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Hip Hop & the Grown Woman

Beverly Bond, Celebrity DJ & Founder of Black Girls Rock!

Both Hip Hop & I have come a long way since 1982 when it blessed my life. It is a worldwide game-changer, while I owe much of my cultural, artistic, & personal development to its influence.  As I get ready to round out this 3rd decade of living, I can honestly say that I’m just as much in love with the art form as I’ve always been, in spite of its’ obvious issues. The good thing is that I’m definitely not alone. It’s not unusual for me to start a verse of some joint & have a female friend of mine finish it. One of my sistafriends’, whose the mother of two pre-teen sons, loves to play around with the saying ‘Yeezy Taught Me’. Mind you, she’s a Sociology professor & working on her dissertation.

To that end, many of us as Hip Hop loving sistas, are deep in the midst of raising children who are scrimmaging through our CDs and cassettes, asking questions about the music & the artists that we grew up listening to. For example, on several occasions, I have found myself schooling my nephew on the music I played so loud that it rattled the walls of my room, causing my mother to demand that I ‘turn them talking folks down!’   Thanks to him, I had to own up to the fact that I wasn’t a fresh-faced teen or college age girl anymore as I spoke, in past tense, about artists in my music collection such as Ice Cube’s Amerikkka’s Most Wanted or A Tribe Called Quest’s The Low End Theory. When he called for the first time during his freshman year in college, he made a point to tell me that he was bumping some ‘old school’ — Goodie Mob’s 1998 classic, Still Standing. I was about to get defensive about that labeling, but then, I had to remember, he was only seven when the album dropped. Now that he’s getting ready for his junior year, he’s rather discriminatory about his music selection, opting for Common, Lupe Fiasco & Big K.R.I.T over Gucci Mane & 2 Chainz. I like to think I had something to do with that — but since he’s a ‘grown’ man now, he probably won’t admit it. 🙂

Without a doubt, women have been highly instrumental in pushing Hip Hop into the social landscape & global spotlight. Using our money for albums, posters, concert tickets, magazines, etc., along with our starry-eyed adoration of emcees, we defended its’ right to be as bold, unapologetic, uncouth, and yes, as misogynistic as it wanted to be. See, that’s the thing. You can’t possibly be a sane Hip Hop loving woman and not admit that it has, and continues to be, quite disrespectful to women. However, Hip Hop didn’t invent misogyny, if anything, it simply exposed it — but breaking that down would require another post.

What Does It Mean To Be An African American Woman Who Loves Hip Hop? from Free Spirit Media on Vimeo.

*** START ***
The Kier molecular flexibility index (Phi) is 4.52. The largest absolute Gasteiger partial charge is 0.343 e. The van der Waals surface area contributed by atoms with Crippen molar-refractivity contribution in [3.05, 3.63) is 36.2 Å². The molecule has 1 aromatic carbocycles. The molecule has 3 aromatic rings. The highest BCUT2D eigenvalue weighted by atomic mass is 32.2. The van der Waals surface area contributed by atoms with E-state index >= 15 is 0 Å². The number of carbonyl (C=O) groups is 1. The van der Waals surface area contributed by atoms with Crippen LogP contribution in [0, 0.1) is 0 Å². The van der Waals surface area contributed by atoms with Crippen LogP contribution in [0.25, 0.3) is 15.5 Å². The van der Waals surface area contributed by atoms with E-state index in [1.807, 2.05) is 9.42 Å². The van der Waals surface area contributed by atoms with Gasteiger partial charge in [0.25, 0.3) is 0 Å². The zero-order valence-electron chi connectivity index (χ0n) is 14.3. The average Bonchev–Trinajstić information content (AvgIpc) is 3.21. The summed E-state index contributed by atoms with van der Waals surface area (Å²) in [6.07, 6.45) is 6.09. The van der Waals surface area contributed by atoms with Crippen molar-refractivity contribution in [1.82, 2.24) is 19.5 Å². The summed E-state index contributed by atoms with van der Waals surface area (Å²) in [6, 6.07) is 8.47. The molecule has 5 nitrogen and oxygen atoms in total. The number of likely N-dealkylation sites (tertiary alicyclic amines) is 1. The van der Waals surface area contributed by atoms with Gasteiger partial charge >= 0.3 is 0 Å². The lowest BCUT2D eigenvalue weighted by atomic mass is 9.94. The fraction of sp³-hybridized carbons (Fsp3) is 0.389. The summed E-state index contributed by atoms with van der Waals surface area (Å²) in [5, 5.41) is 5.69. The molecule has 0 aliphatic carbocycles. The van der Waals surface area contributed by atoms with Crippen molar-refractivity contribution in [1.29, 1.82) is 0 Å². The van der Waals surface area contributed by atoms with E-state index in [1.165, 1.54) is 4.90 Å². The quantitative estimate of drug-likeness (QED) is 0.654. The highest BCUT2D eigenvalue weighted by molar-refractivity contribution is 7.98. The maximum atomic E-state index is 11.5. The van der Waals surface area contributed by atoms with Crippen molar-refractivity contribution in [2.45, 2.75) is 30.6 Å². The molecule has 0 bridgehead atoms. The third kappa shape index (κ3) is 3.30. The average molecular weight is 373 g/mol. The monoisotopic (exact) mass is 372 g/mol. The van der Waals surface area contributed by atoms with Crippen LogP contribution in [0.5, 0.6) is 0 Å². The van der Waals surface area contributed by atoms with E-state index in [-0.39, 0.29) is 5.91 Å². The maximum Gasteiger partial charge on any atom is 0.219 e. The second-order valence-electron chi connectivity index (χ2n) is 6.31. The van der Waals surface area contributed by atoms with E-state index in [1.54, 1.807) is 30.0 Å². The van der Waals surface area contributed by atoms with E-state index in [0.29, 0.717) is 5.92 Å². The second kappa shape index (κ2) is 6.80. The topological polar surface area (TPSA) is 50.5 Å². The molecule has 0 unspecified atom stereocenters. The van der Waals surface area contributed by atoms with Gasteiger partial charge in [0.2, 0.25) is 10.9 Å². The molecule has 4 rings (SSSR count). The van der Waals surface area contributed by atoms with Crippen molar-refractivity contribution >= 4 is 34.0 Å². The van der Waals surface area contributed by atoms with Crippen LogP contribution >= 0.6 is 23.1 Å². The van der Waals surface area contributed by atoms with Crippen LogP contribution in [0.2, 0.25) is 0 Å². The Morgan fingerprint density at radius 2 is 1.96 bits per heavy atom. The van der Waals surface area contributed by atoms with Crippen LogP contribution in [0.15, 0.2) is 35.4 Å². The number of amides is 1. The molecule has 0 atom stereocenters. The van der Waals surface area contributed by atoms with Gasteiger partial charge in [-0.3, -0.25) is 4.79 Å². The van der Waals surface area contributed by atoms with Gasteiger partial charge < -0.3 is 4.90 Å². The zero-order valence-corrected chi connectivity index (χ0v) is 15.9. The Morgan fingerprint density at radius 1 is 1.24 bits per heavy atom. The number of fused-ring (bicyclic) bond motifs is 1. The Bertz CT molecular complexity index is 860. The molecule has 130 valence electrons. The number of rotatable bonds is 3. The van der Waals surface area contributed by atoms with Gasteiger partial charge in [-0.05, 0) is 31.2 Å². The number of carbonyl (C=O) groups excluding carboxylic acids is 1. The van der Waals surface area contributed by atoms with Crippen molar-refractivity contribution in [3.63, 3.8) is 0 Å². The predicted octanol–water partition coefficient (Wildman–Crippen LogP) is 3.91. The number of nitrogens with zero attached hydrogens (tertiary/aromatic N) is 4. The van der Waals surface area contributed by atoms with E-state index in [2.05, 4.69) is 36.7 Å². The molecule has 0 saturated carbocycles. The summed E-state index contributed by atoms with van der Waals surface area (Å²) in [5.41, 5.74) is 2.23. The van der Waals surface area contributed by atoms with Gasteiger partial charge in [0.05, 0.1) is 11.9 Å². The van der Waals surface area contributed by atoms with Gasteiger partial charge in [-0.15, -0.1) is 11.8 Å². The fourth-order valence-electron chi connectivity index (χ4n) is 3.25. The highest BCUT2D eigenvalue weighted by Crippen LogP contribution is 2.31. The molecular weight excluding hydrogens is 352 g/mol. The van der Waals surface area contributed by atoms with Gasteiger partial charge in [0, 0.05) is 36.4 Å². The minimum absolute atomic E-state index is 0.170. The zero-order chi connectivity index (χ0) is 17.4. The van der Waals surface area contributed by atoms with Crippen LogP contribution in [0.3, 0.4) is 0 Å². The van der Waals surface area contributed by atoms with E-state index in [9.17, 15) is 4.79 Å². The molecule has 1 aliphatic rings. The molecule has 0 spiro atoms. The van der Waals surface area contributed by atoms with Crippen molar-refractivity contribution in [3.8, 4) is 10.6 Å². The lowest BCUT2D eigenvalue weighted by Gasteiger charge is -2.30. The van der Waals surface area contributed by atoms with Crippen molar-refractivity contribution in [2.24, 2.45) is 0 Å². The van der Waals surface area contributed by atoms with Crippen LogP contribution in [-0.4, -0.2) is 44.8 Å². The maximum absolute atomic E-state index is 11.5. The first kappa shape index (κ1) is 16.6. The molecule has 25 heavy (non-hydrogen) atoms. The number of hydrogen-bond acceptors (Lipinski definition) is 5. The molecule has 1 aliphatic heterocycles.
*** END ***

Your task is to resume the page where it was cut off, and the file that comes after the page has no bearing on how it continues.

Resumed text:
At the same time, Hip Hop has to be credited for how much it has fueled Black womanhood with its presence over the last 30 years. For instance, stepping out at fifteen years old, Roxanne Shante made it clear that young Black boys weren’t the only ones rocking out to the rap jams in those New York City housing projects.  With Queen Latifah’s ‘Ladies First’ and ‘U.N.I.T.Y‘, young Black girls were able to garner self-respect & celebrate Black womanhood. From Salt N Pepa’s ‘Push It’ to MC Lyte’s ‘Paper Thin’, we learned how to embrace our sexuality on our terms, enjoy the party vibe & define ourselves. It has to be noted that, through Hip Hop, many nameless Black girls, invisible in the larger society, found their voices. I know I did. Hip Hop culture has cultivated several dynamic Black women that are excelling in various areas of society.  Some sistas, such as Beverly Bond, are using Hip Hop as a community builder. Her organization, Black Girls Rock! uses the art form as a way to mentor young girls while combating the troubling images of Black women in the media. Dr. Ebony A. Utley, author of Rap vs. Religion: Understanding the Gangsta’s God, provides social commentary involving Hip Hop as a means to garner individual power and Dr. Dia, founder of H.Y.P.E Hip Hop Therapy, is hard at work with ensuring that today’s youth are aware of the principles of Hip Hop while empowering them to better their lives. 

As for me, I sat in an African American Literary Theory class during the Fall 2011 semester and began developing a literary theory incorporating Hip Hop for the purposes of reading African American literature. Also, last year, my friend who teaches History/Government at a predominately Black high school asked me to do a class presentation that used Hip Hop as a connection to Black history.

Afterwards, I recall how energized I was by the students’ interest.  It wasn’t until earlier this year, after a Spoken Word Artist/Emcee that I know hosted a teen open mic in his hometown, that I felt truly inspired to really work on something that would foster a working relationship between the older & current members of the Hip Hop community. So, on June 16th, which will be Tupac’s 41st birthday, the Mic Check Hip Hop Youth Seminar will debut. With an assortment of scholars, writers, business owners, and Hip Hop artists, it is our goal to help young people sort through the societal ills that have been blamed on Hip Hop & the corporate trickery that burdens & continues to hold the art form captive.  It’s definitely about making sure the youth are aware of the history and the power of the music that dominates their lives. This, I believe, is my obligation to the youth as well as a way to show my love for Hip Hop.  After all, it’s the adult thing to do, right?  


About Chandra Kamaria

Chandra Kamaria is a playwright, essayist, culture maven, educator, entrepreneur, and activist. To learn more, visit


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